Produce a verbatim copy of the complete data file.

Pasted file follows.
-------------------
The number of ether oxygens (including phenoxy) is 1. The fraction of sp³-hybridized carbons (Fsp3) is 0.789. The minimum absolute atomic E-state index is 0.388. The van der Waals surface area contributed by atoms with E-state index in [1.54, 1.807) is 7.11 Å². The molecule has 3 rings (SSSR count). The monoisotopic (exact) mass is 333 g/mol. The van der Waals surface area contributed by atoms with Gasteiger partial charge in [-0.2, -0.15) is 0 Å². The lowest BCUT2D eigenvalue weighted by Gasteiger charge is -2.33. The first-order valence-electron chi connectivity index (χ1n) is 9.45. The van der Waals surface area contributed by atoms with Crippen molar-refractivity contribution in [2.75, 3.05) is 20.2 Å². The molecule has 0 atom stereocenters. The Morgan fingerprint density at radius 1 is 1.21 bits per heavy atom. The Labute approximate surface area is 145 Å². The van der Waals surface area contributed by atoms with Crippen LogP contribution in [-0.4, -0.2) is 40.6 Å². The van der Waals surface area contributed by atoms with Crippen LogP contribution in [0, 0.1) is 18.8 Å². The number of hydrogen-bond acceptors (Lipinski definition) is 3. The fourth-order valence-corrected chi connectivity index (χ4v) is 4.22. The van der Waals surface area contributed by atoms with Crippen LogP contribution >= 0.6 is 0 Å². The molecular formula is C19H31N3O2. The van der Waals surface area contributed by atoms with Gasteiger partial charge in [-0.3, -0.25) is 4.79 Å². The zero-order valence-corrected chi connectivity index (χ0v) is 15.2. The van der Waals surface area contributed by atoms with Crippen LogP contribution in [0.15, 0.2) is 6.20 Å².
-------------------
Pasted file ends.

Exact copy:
The number of ether oxygens (including phenoxy) is 1. The fraction of sp³-hybridized carbons (Fsp3) is 0.789. The minimum absolute atomic E-state index is 0.388. The van der Waals surface area contributed by atoms with E-state index in [1.54, 1.807) is 7.11 Å². The molecule has 3 rings (SSSR count). The monoisotopic (exact) mass is 333 g/mol. The van der Waals surface area contributed by atoms with Gasteiger partial charge in [-0.2, -0.15) is 0 Å². The lowest BCUT2D eigenvalue weighted by Gasteiger charge is -2.33. The first-order valence-electron chi connectivity index (χ1n) is 9.45. The van der Waals surface area contributed by atoms with Crippen molar-refractivity contribution in [2.75, 3.05) is 20.2 Å². The molecule has 0 atom stereocenters. The Morgan fingerprint density at radius 1 is 1.21 bits per heavy atom. The Labute approximate surface area is 145 Å². The van der Waals surface area contributed by atoms with Crippen LogP contribution in [-0.4, -0.2) is 40.6 Å². The van der Waals surface area contributed by atoms with Crippen LogP contribution in [0, 0.1) is 18.8 Å². The number of hydrogen-bond acceptors (Lipinski definition) is 3. The fourth-order valence-corrected chi connectivity index (χ4v) is 4.22. The van der Waals surface area contributed by atoms with Crippen LogP contribution >= 0.6 is 0 Å². The molecular formula is C19H31N3O2. The van der Waals surface area contributed by atoms with Gasteiger partial charge in [-0.3, -0.25) is 4.79 Å². The zero-order valence-corrected chi connectivity index (χ0v) is 15.2. The van der Waals surface area contributed by atoms with Crippen LogP contribution in [0.15, 0.2) is 6.20 Å².